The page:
Don't expect much from the Ascend Y's 3.2-megapixel camera and you may not be disappointed. It'll capture license plate numbers and help you remember where you parked, but you won't be turning a photo into a mug or an 8x10 wall print.
For starters, there's no flash, which means that night shots and indoor photos won't come out their best, if they come out at all. There's also no auto-focus, which means that you'll have to possess steady hands and a good eye for focus.
Indoor photos came out looking dull and very noisy. Outdoor pictures that let in natural light looked better overall. Android's Gingerbread camera software contains the usual white balance presets and effects if you feel like fussing, but it lacks useful tools like a self-timer.
You can compare the Ascend Y's studio shot to those taken on other smartphones.
I tested the Ascend Y in San Francisco using U.S. Cellular's roaming network (CDMA 800/1900MHz; EvDo Rev A.) Call quality could vary for those living inside the carrier's footprint.
Voice quality was passable, but problematic overall. My regular test parter sounded hollow and tinny, and distortion in the form of a high buzz accompanied the audio every time my partner spoke. In addition, occasional interruptions such as blank spots punctuated the conversation. Volume was just right at medium-high.
On his end, my partner said I sounded a little distorted, though loud enough. I also came across a little muffled, but without background noise. My audio distorted on higher volumes, he told me.
Huawei Ascend Y call quality sample
The speakerphone wasn't a very comfortable listening experience when I tested it by holding the Ascend Y at hip level. It was very buzzy and echoey, and voices sounded muffled. I needed to increase the volume a notch. On the other side of the line, my partner said I noticeably dropped in volume, but otherwise I sounded just as I did when speaking through the mouthpiece. When I switched off speakerphone and held the phone back to my ear, I sounded the same, just louder.
As a 3G phone, the Ascend Y will give you the best data speeds over Wi-Fi. Transfer rates in U.S. Cellular's roaming network were quite slow, with Web sites taking up to two minutes to load. The diagnostic Speedtest.net app clocked download speeds ranging from 0.1 to 0.33Mbps over the course of 9 tests. Uplink speeds were a faster 0.29 to 0.44Mbps, which was at least consistent.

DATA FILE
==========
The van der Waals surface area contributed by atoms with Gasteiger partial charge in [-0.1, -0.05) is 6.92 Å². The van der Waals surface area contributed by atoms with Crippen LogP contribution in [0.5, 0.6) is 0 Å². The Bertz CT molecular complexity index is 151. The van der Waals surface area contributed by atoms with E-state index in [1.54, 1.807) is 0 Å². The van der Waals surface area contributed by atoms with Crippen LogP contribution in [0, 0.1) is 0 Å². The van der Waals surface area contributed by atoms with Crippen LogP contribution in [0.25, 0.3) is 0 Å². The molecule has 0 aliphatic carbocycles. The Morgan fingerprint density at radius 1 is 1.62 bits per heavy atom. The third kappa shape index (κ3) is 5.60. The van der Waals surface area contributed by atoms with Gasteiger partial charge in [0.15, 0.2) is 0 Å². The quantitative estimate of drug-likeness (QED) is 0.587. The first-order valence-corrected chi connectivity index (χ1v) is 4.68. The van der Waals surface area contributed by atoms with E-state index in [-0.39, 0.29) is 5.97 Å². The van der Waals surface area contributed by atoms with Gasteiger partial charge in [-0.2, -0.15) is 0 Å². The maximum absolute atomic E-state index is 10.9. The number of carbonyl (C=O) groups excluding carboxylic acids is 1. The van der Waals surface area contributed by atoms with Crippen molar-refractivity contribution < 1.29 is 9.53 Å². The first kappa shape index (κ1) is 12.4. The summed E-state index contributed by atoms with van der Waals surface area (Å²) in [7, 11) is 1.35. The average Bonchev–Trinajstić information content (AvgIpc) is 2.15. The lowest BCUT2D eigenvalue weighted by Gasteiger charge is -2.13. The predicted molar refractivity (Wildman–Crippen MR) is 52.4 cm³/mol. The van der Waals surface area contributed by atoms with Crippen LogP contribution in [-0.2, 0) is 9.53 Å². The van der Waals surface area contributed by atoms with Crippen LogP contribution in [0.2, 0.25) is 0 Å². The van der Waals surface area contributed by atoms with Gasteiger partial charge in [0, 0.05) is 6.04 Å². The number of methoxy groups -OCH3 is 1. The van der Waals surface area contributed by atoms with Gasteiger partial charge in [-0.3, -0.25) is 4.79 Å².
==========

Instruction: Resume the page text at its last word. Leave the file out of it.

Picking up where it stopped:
|Huawei Ascend Y (3G)|
|CNET mobile site load||34 seconds|
|CNET desktop site load||1 minute, 56 seconds|
|Boot time to lock screen||7 seconds|
|Camera boot time||2.6 seconds|
|Camera, shot-to-shot time||2.5-3 seconds, no auto-focus|
On the processor side, performance wasn't terrible on the Ascend Y's 800MHz chipset. I've definitely seen faster for this type of lower-end smartphone, but it was acceptable for the category of product. You'll still have to wait a few beats to navigate around, open apps, and attach files to your e-mail. Games won't look as rich as on a high-end device, either. On the other hand, you'd never expect them to on a starter phone like the Ascend Y. All told, I think that you'll notice slow data speeds much sooner than you would any lags in processing power.
The Ascend Y has a rated talk time of up to 4.8 hours on its 1,400 mAh battery and a standby time of up to 12.7 days. During our test for talk time, it lasted 9.67 hours. FCC measurements of radio emissions give the Ascend Y a digital SAR of 0.79 watts per kilogram. Internal memory is on the small side, 256 MB RAM and 120 MB ROM, but there's room for up to 32GB of external storage and the phone comes with a 2GB card pre-installed.
Should I buy?
If you're looking for an inexpensive smartphone with U.S. Cellular and you aren't particular about speed or high-end specs, the Huawei Ascend Y's inexpensive price tag will get you in the door. Buy it for a penny if you live in a 3G zone and plan to use the handset for basic e-mail, browsing, and texting.
However, if you have a little more disposable cash, shop around on U.S. Cellular and other networks. With specials, you can find a better phone with a comparable price, and maybe one that has a better camera, more hardware features, and a faster processor.